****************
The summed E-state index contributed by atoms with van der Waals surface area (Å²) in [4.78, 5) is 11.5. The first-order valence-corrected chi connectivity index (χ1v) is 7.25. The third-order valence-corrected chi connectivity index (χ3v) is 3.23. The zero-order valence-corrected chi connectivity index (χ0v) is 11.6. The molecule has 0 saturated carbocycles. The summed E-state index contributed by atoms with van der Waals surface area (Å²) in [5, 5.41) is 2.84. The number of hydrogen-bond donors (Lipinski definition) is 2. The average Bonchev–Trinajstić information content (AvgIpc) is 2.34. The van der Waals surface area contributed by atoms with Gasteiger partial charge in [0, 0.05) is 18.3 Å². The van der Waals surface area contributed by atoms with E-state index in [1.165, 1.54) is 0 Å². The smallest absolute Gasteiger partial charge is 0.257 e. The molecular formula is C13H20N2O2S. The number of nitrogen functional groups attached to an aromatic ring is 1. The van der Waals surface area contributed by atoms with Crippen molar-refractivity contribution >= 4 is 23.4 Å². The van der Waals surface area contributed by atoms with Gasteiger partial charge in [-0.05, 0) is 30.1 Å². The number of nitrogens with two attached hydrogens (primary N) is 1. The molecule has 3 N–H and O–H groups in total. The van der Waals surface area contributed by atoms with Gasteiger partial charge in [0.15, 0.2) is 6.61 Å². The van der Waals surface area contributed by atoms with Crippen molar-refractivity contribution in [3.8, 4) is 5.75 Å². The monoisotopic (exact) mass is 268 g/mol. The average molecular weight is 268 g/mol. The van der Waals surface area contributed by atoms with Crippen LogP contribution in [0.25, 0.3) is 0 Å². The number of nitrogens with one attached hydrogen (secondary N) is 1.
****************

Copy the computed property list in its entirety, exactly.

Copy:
The summed E-state index contributed by atoms with van der Waals surface area (Å²) in [4.78, 5) is 11.5. The first-order valence-corrected chi connectivity index (χ1v) is 7.25. The third-order valence-corrected chi connectivity index (χ3v) is 3.23. The zero-order valence-corrected chi connectivity index (χ0v) is 11.6. The molecule has 0 saturated carbocycles. The summed E-state index contributed by atoms with van der Waals surface area (Å²) in [5, 5.41) is 2.84. The number of hydrogen-bond donors (Lipinski definition) is 2. The average Bonchev–Trinajstić information content (AvgIpc) is 2.34. The van der Waals surface area contributed by atoms with Gasteiger partial charge in [0, 0.05) is 18.3 Å². The van der Waals surface area contributed by atoms with E-state index in [1.165, 1.54) is 0 Å². The smallest absolute Gasteiger partial charge is 0.257 e. The molecular formula is C13H20N2O2S. The number of nitrogen functional groups attached to an aromatic ring is 1. The van der Waals surface area contributed by atoms with Crippen molar-refractivity contribution >= 4 is 23.4 Å². The van der Waals surface area contributed by atoms with Gasteiger partial charge in [-0.05, 0) is 30.1 Å². The number of nitrogens with two attached hydrogens (primary N) is 1. The molecule has 3 N–H and O–H groups in total. The van der Waals surface area contributed by atoms with Gasteiger partial charge in [0.15, 0.2) is 6.61 Å². The van der Waals surface area contributed by atoms with Crippen molar-refractivity contribution in [3.8, 4) is 5.75 Å². The monoisotopic (exact) mass is 268 g/mol. The average molecular weight is 268 g/mol. The van der Waals surface area contributed by atoms with Crippen LogP contribution in [0.25, 0.3) is 0 Å². The number of nitrogens with one attached hydrogen (secondary N) is 1.